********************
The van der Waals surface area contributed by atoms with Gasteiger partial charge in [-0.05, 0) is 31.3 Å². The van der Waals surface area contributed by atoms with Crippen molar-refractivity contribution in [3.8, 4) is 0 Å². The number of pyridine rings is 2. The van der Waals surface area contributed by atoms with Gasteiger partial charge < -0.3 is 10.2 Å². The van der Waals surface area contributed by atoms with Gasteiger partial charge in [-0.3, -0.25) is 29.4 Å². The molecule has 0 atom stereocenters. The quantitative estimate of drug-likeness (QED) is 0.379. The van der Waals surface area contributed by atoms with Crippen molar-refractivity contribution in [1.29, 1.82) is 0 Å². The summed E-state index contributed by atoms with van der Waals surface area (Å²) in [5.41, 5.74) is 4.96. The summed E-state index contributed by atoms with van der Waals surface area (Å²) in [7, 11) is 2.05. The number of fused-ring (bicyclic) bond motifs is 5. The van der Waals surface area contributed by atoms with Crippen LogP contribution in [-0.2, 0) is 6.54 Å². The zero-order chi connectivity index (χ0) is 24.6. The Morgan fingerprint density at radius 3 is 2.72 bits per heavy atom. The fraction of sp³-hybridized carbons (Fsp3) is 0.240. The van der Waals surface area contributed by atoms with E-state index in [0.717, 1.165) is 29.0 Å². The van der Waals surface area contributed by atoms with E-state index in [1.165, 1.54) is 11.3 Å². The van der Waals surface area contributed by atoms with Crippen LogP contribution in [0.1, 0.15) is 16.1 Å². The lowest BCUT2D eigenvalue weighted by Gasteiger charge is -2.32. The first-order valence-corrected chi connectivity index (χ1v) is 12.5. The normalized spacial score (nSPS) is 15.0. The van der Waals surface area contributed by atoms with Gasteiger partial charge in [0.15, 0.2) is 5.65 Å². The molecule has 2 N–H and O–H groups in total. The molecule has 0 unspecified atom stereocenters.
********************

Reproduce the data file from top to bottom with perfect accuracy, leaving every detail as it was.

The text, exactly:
The van der Waals surface area contributed by atoms with Gasteiger partial charge in [-0.05, 0) is 31.3 Å². The van der Waals surface area contributed by atoms with Crippen molar-refractivity contribution in [3.8, 4) is 0 Å². The number of pyridine rings is 2. The van der Waals surface area contributed by atoms with Gasteiger partial charge < -0.3 is 10.2 Å². The van der Waals surface area contributed by atoms with Gasteiger partial charge in [-0.3, -0.25) is 29.4 Å². The molecule has 0 atom stereocenters. The quantitative estimate of drug-likeness (QED) is 0.379. The van der Waals surface area contributed by atoms with Crippen molar-refractivity contribution in [1.29, 1.82) is 0 Å². The summed E-state index contributed by atoms with van der Waals surface area (Å²) in [5.41, 5.74) is 4.96. The summed E-state index contributed by atoms with van der Waals surface area (Å²) in [7, 11) is 2.05. The number of fused-ring (bicyclic) bond motifs is 5. The van der Waals surface area contributed by atoms with Crippen LogP contribution in [-0.2, 0) is 6.54 Å². The zero-order chi connectivity index (χ0) is 24.6. The Morgan fingerprint density at radius 3 is 2.72 bits per heavy atom. The fraction of sp³-hybridized carbons (Fsp3) is 0.240. The van der Waals surface area contributed by atoms with E-state index in [0.717, 1.165) is 29.0 Å². The van der Waals surface area contributed by atoms with E-state index in [1.165, 1.54) is 11.3 Å². The van der Waals surface area contributed by atoms with Crippen LogP contribution in [0.1, 0.15) is 16.1 Å². The lowest BCUT2D eigenvalue weighted by Gasteiger charge is -2.32. The first-order valence-corrected chi connectivity index (χ1v) is 12.5. The normalized spacial score (nSPS) is 15.0. The van der Waals surface area contributed by atoms with Gasteiger partial charge in [0.15, 0.2) is 5.65 Å². The molecule has 2 N–H and O–H groups in total. The molecule has 0 unspecified atom stereocenters.